No Mommy You Can Go: Parental Separation Anxiety

We all get tired of our kids every once in a while. Hell, some more than most, and that’s ok. But, what do we do when our kids get tired of us at the tender age of 1? Some little ones, like my precious daughter, are socially advanced a little quicker than the average toddler her age. If she sees a kid she wants to run towards them and play. If she hears laughter she wants to know what all the happy fuss is about. At that moment she either wants to share in her joy with Mommy and Daddy pulling our hand to tag along or it will take her a full fledge 10 minutes before she realizes we are not by her side. That can take its toll. If you guessed the toll-taking part was on her you definitely got it wrong, because it for sure takes its toll on us!

We have found this awesome article on separation anxiety in kids from Parents.com but we would like to add to that Parental Anxiety. We at Moms In The Industry do not like pointing out problems without possible solutions so we hope these options from us and Parents.com can help.

Top 3 Strategies for Dealing With Separation Anxiety for Kids & Parents

             FOR THE KIDS                         FOR THE GUARDIANS

  • baby crying

    Jason Todd

    Time Your Break Carefully

    Although the hardest time for you to leave your child is probably in infancy, babies younger than 6 months old can often do fine without you for a night or two (especially if you’re not nursing). That’s because they haven’t yet grasped the concept of object permanence — that you exist even when you’re not with them. But by 7 or 8 months, children have become aware that when you leave, you’re somewhere out there, says Martha Farrell Erickson, Ph.D., so they’re much more prone to separation anxiety. That anxiety can last well past your child’s first birthday, so if your baby has a bad case, you might want to avoid traveling for a while. You also shouldn’t leave town if your child has just been through a traumatic change, such as weaning or a family move.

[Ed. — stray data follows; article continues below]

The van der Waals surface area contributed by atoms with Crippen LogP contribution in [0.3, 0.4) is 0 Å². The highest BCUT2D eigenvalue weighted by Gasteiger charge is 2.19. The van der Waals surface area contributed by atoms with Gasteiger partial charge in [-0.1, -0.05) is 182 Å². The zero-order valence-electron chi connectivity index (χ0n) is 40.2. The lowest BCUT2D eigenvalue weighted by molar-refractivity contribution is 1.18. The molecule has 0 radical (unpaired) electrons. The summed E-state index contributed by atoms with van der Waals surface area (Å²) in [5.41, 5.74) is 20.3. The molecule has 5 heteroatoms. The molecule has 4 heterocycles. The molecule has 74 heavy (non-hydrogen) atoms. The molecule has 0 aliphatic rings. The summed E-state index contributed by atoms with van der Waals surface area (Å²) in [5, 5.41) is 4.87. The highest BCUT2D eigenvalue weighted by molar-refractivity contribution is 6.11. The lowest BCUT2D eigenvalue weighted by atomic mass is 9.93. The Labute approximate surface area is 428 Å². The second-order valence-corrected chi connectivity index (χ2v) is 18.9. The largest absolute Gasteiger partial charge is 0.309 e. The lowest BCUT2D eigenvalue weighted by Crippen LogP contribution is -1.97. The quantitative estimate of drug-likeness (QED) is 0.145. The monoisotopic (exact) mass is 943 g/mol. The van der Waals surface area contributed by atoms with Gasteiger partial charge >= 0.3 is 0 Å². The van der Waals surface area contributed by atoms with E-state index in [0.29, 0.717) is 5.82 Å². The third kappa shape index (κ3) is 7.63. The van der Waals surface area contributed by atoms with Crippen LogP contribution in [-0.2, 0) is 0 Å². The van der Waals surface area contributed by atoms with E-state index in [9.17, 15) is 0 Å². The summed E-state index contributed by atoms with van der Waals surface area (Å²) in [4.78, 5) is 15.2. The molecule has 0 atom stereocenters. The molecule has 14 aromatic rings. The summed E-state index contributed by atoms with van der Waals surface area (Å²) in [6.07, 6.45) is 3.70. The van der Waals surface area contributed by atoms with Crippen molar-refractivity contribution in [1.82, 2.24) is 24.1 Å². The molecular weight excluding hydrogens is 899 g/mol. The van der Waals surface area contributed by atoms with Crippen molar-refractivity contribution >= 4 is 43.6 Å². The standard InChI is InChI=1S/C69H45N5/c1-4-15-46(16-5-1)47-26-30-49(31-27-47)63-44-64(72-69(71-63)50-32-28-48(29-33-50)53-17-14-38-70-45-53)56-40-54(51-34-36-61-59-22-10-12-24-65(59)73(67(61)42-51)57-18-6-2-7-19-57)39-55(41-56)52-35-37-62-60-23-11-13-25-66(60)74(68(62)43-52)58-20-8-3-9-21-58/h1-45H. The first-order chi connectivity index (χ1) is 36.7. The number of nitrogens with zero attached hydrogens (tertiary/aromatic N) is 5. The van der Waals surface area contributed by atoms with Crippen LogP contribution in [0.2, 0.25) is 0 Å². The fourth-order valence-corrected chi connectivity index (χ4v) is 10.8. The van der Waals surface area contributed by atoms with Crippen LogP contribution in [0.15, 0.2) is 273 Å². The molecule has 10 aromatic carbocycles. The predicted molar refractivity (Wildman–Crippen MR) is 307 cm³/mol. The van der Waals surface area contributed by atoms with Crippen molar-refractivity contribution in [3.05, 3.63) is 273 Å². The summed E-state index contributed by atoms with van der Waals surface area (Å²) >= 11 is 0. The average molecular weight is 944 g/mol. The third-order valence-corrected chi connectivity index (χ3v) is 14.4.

baby in crib

    PhotoAlto/ Matton

    Keep Things Familiar

    If possible, have your child stay in his own home with someone he knows well — grandparents, a caregiver. If he has to be away from home, don’t separate him from his siblings, and make sure he has his favorite blanket or comfort item. Routine is especially important for younger babies, notes Donna Holloran, owner of Babygroup, Inc., a Santa Monica, California, center that helps parents interact with their young children. Since a 4-month-old is too young to comprehend why Mom isn’t with him, the most you can do is keep his daily routine the same.

  • Talking to baby

    Kathryn Gamble

    Tell Baby What to Expect

    Children really need to learn to trust you, so forecasting and then doing what you say you’re going to do is very important, notes Martha Farrell Erickson, Ph.D. For kids under 3, a heads-up one or two days before you go is plenty. And don’t skip an explanation because you think your child is too young to understand. Your tone of voice and your attitude send a message to your kids before they understand all the words, Dr. Erickson explains.

 Kristen Bell GIF courtesy of Jimmy Kimmel

 

Image result for parents yearning for their kidsMedium

Time Your Break Carefully

Mom Dad Guardian you need your break so think carefully about that when you find yourself feeling sad about leaving your child with a responsible person. Time it out that you spend all the time you can. Let them drive you just to the edge of crazy where you will be happy to leave them with someone you know will take care of them for the hour you can grab your sanity.

Keep Things Familiar

Trust me when I say that if it is your battlefield you will feel more comfortable. You know where all the dangerous items are and you know your child knows what to touch and what not to touch in your own home. Not making it a habit but have whoever watch your little one in your own space. It will be easier to deal with the anxiety of not really knowing what is in the caregivers home. Eventually though please let go.

  • Image result for communication with kidsThe Laundry Center

Communication is Key

Believe it or not, your toddler will understand. Don’t just leave. Think about what you would want to be done to you. Yes, it may take you telling them several times before you actually walked out the door, but how many times did you have to remind your spouse what to get from the grocery store before they actually left. Proof that communication and repetition are key. Now sometimes the butter is left at the store anyway, but we can’t win them all. The same is the case in communication with your toddler. Sometimes it is not going to matter if you communicate or not because they want what they want. Don’t give in. If you do not take care of yourself and give yourself those very important mental breaks who will take care of your little one?

One thing we use in our home is an app called Marco Polo. My teenager thinks its old but my toddler absolutely loves it. Recorded video messages have never failed us. She enjoys seeing the personalized messages and giving them. You are able to watch what your child is doing relatively live and like their messages with hearts or smile emojis.